A gas leak is a serious hazard to your health and to the safety of the home. Gas smells near an appliance might just indicate the pilot light has gone out or that the burner valve is open slightly, so make sure to check if this is the case before proceeding. If you detect a gas leak in the home that cannot be linked to an open burner or an extinguished pilot light, you need to take action immediately.
- Leave the area where you smell, hear, or see the gas leak.
- Call 911 or your local gas company for help.
- Don’t use any electrical equipment or lights that might create a spark, including matches, lighters, light switches, doorbells, thermostats, elevators, appliances, and telephones.
- Put out candles, fireplaces, and any other open flames.
- Don’t position or operate any vehicles or powered equipment near the suspected gas leak.
- Keep people and pets away from the area of the odor.
- If the odor is strong, leave the home immediately and ensure others remain outside the home.
- Do not operate the gas valve or go back into the home until the gas company says it is safe.
Take preliminary steps to avoid gas leaks.
Preventing problems from occurring in the first place tends to be easier than responding to emergencies when they arise, so it’s a good idea to take some precautions to help avoid gas leaks.
- Check your appliances, gas line connections, and gas shut-off valves regularly for any signs of wear.
- Invest in a natural gas detector and monitor to help protect the home.
- Use certified technicians for any work on gas appliances or the gas lines in the home.
- Update old pipes, valves, appliances, or gas line connections that show signs of significant wear.
- Make sure to keep the areas clean and unblocked around gas appliances and equipment for proper air flow.
RELATED: Electric Furnace vs. Gas—Which Heating System is Right for Your Home?
FAQ About What a Gas Leak Smells Like
Having more information in an emergency can help you make well-thought-out plans and take necessary steps to ensure your safety and the safety of anyone else in the home. Consider the answers to some of the most frequently asked questions about gas leaks to find out more about what a gas leak smells like and what to do if you smell natural gas in the house.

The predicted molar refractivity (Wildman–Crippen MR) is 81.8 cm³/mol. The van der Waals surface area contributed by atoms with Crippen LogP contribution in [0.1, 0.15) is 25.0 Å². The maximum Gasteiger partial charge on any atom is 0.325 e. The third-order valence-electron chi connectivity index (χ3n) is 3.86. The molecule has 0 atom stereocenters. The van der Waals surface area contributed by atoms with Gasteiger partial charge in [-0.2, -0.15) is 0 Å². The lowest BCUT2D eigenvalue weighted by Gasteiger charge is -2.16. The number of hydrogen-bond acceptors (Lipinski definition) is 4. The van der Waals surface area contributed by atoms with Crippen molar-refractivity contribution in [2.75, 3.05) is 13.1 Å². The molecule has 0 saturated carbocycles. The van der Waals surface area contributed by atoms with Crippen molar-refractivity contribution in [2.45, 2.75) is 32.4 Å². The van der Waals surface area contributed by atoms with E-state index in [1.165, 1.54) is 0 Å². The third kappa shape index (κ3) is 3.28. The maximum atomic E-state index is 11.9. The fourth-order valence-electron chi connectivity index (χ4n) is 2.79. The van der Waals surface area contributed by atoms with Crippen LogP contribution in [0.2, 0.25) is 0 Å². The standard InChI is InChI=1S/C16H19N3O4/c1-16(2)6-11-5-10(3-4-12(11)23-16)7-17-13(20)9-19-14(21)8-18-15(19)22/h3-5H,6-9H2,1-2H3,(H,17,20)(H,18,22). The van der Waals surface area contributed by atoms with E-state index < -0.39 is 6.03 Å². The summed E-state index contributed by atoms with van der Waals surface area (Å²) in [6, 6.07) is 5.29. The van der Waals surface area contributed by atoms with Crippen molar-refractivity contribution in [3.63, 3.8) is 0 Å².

What does natural gas smell like?
Natural gas has no odor, which is why gas companies add mercaptan, an odorant, to give natural gas a distinctive rotten egg smell. If you detect the scent of rotten eggs, this could indicate that you have a gas leak in the house.
What should I do if I smell natural gas in my house?
A natural gas leak is a serious problem that needs to be handled as soon as possible. The most important first step is to leave the area where you detect a natural gas smell. Then call the local gas company immediately to inspect the problem.
What are the signs of natural gas poisoning?
With exposure to a slow gas leak, symptoms include dizziness, fatigue, nausea, headaches, and irregular breathing. If a person experiences high levels of natural gas exposure, it can lead to natural gas poisoning, which is characterized by more serious symptoms such as severe headaches, nausea, vomiting, fatigue, memory problems, loss of concentration, loss of consciousness, and suffocation.
How do I detect a gas leak?
Gas companies add odorants to natural gas to give it a rotten egg smell. There might be a gas leak in your home if you detect the scent of rotten eggs, hear hissing noises from the gas line, see bubbles in standing water outside the home, spot suspicious plant death near the home, or experience ongoing headaches, dizziness, fatigue, nausea, or irregular breathing.
Will a carbon monoxide detector detect a natural gas leak?
Smoke detectors and carbon monoxide detectors are important security measures to have in your home, but these devices are ineffective for detecting a natural gas leak. You will need to invest in a natural gas leak detection device to have an early warning if there is a problem.